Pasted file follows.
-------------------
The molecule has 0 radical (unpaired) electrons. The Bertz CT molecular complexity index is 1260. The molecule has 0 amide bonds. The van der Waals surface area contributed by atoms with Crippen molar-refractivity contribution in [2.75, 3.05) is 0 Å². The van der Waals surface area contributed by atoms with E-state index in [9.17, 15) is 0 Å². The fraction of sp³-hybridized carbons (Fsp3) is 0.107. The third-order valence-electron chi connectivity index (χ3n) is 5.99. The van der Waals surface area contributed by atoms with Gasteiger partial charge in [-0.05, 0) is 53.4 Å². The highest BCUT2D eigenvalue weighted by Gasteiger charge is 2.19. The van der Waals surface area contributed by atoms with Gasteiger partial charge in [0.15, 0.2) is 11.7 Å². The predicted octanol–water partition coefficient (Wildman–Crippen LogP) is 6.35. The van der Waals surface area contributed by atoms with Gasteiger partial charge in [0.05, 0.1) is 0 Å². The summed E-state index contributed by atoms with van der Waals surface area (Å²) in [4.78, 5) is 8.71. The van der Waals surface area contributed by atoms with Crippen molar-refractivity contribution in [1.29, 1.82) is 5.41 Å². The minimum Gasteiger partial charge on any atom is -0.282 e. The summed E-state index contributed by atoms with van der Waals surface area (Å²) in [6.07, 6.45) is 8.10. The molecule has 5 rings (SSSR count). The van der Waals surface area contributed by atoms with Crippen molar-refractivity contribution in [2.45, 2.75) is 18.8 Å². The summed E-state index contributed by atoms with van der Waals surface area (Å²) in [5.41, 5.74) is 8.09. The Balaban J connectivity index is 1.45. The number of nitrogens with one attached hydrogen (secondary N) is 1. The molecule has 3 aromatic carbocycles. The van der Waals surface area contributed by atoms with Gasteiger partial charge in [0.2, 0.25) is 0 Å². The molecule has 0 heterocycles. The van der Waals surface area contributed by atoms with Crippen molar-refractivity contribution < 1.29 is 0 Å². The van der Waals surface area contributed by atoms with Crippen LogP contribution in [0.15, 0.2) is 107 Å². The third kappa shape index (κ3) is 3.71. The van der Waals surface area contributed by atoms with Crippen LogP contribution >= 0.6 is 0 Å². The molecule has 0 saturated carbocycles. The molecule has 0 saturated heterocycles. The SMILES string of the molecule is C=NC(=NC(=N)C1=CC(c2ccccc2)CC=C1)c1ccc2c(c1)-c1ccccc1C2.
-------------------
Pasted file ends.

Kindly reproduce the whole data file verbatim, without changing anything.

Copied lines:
The molecule has 0 radical (unpaired) electrons. The Bertz CT molecular complexity index is 1260. The molecule has 0 amide bonds. The van der Waals surface area contributed by atoms with Crippen molar-refractivity contribution in [2.75, 3.05) is 0 Å². The van der Waals surface area contributed by atoms with E-state index in [9.17, 15) is 0 Å². The fraction of sp³-hybridized carbons (Fsp3) is 0.107. The third-order valence-electron chi connectivity index (χ3n) is 5.99. The van der Waals surface area contributed by atoms with Gasteiger partial charge in [-0.05, 0) is 53.4 Å². The highest BCUT2D eigenvalue weighted by Gasteiger charge is 2.19. The van der Waals surface area contributed by atoms with Gasteiger partial charge in [0.15, 0.2) is 11.7 Å². The predicted octanol–water partition coefficient (Wildman–Crippen LogP) is 6.35. The van der Waals surface area contributed by atoms with Gasteiger partial charge in [0.05, 0.1) is 0 Å². The summed E-state index contributed by atoms with van der Waals surface area (Å²) in [4.78, 5) is 8.71. The van der Waals surface area contributed by atoms with Crippen molar-refractivity contribution in [1.29, 1.82) is 5.41 Å². The minimum Gasteiger partial charge on any atom is -0.282 e. The summed E-state index contributed by atoms with van der Waals surface area (Å²) in [6.07, 6.45) is 8.10. The molecule has 5 rings (SSSR count). The van der Waals surface area contributed by atoms with Crippen molar-refractivity contribution in [2.45, 2.75) is 18.8 Å². The summed E-state index contributed by atoms with van der Waals surface area (Å²) in [5.41, 5.74) is 8.09. The Balaban J connectivity index is 1.45. The number of nitrogens with one attached hydrogen (secondary N) is 1. The molecule has 3 aromatic carbocycles. The van der Waals surface area contributed by atoms with Gasteiger partial charge in [0.2, 0.25) is 0 Å². The molecule has 0 heterocycles. The van der Waals surface area contributed by atoms with Crippen molar-refractivity contribution < 1.29 is 0 Å². The van der Waals surface area contributed by atoms with Crippen LogP contribution in [0.15, 0.2) is 107 Å². The third kappa shape index (κ3) is 3.71. The van der Waals surface area contributed by atoms with Crippen LogP contribution >= 0.6 is 0 Å². The molecule has 0 saturated carbocycles. The molecule has 0 saturated heterocycles. The SMILES string of the molecule is C=NC(=NC(=N)C1=CC(c2ccccc2)CC=C1)c1ccc2c(c1)-c1ccccc1C2.